On 08/28/2012 11:45 AM, Alexander Barton wrote:
I don't think that this is a good idea, because I fear it is way
too permissive: It allows characters like ASCII 34("), 39('), 63(?), 91([),
126(~), 127(DEL), which could cause problems or even interfere with pattern patching and
So, I guess I was in a mood to follow Larry Wall's "be liberal in what
you accept" advice. :) Before I went writing I did a little looking
into what some of the back-end authentication mechanisms would accept.
The useradd man page on squeeze says:
| On Debian, the only constraints are that usernames must neither
| start with a dash ('-') nor contain a colon (':') or a
| whitespace (space: ' ', end of line: '\n', tabulation:
| '\t',etc.). Note that using a slash ('/') may break the default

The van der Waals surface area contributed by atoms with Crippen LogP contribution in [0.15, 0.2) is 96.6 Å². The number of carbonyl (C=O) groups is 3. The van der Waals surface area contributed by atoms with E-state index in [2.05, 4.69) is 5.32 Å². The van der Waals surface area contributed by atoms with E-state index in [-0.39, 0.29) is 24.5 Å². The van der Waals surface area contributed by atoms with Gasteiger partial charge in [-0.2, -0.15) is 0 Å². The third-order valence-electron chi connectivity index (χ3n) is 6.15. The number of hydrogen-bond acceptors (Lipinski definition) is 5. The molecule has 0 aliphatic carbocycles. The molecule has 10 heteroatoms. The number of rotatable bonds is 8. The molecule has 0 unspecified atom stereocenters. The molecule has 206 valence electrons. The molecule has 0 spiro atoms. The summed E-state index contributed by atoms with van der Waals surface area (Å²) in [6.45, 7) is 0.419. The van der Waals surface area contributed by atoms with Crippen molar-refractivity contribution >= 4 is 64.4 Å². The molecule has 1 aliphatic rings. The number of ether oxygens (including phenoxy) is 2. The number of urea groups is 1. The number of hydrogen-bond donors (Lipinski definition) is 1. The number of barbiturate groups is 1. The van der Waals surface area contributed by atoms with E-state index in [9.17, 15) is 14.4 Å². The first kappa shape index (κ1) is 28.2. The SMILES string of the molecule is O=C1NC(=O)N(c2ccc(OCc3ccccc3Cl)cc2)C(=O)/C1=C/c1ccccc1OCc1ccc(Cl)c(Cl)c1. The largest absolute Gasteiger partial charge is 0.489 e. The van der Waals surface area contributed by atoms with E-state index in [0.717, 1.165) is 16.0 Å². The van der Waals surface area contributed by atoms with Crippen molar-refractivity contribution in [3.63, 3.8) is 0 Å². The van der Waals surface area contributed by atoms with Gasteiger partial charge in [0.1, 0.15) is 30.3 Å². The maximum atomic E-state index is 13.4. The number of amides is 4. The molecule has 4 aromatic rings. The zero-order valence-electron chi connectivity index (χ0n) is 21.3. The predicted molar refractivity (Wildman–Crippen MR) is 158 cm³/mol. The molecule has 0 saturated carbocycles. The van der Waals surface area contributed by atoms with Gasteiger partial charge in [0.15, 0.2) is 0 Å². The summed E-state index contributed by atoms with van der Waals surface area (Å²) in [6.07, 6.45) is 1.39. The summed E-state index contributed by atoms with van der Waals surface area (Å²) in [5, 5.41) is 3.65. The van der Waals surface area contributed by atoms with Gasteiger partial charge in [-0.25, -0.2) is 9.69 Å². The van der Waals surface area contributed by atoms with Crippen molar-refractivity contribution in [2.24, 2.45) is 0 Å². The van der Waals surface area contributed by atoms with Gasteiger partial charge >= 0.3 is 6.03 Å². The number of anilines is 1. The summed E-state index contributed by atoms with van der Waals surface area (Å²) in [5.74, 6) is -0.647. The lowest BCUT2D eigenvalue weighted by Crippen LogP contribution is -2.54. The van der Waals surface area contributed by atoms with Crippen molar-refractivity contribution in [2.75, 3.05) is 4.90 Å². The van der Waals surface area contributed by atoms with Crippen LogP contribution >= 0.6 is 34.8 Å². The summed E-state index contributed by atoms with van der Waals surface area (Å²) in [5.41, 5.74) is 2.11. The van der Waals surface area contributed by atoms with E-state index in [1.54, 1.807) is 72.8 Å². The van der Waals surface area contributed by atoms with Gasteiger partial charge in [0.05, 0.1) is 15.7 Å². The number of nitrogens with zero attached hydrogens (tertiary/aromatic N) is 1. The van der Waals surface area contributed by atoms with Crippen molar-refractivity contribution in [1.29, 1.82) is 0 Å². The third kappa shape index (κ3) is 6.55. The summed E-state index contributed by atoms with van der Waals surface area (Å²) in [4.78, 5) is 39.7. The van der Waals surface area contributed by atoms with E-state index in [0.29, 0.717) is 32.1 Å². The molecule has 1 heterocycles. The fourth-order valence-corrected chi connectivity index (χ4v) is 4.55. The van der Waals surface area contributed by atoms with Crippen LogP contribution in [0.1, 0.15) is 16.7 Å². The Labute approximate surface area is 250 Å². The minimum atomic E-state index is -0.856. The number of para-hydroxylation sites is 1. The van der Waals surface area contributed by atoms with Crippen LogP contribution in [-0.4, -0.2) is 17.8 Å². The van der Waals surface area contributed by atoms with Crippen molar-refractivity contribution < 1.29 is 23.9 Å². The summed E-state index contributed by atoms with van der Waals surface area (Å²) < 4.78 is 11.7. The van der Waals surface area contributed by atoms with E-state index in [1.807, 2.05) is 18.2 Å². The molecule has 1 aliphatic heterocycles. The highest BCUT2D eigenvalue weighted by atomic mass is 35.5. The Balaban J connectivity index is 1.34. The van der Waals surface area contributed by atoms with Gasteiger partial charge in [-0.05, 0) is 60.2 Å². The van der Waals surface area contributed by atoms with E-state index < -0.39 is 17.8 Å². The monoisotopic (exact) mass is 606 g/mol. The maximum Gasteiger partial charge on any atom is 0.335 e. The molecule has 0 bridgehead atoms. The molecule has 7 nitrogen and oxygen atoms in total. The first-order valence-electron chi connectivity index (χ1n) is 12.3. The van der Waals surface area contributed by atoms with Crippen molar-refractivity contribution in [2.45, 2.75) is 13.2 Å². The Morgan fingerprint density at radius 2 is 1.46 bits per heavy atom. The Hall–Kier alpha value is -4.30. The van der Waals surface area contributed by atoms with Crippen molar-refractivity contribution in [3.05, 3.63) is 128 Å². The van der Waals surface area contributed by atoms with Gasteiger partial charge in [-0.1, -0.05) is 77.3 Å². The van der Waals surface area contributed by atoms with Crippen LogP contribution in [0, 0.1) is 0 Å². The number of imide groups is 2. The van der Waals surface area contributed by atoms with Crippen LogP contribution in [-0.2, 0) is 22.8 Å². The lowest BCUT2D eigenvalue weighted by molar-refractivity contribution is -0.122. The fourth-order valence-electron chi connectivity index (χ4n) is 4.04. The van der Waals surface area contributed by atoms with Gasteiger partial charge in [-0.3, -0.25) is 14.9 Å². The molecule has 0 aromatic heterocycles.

| algorithm for the definition of the user's home directory.
I didn't find exactly an authoritative source, but searching around
suggests that usernames in LDAP are even more inclusive.
Given all this, plus considering UTF-8's slow but sure advancement into
the IRC universe, a blacklist approach seemed more on target to me than
a whilelist. I can definitely agree the blacklist in my patch isn't big
enough; '~' and DEL need to be kept out too, for sure. But, beyond
that, I guess my general feeling is that the days of dirt-basic IRC
parsing are over, and clients and servers alike need to be prepared to
deal with it.
Is there something specific you think is likely to break? If we're just
worried about these being used in regular expressions, '.', '+', and
sometimes '-' all have special meanings there too…
Allowing some(!) more characters – probably like 42(+), 45(-), 46(.),
and 95(_) – makes sense to me and should do no harm, I think …
But, for what it's worth, I did confirm that adding this set would cover
our immediate needs.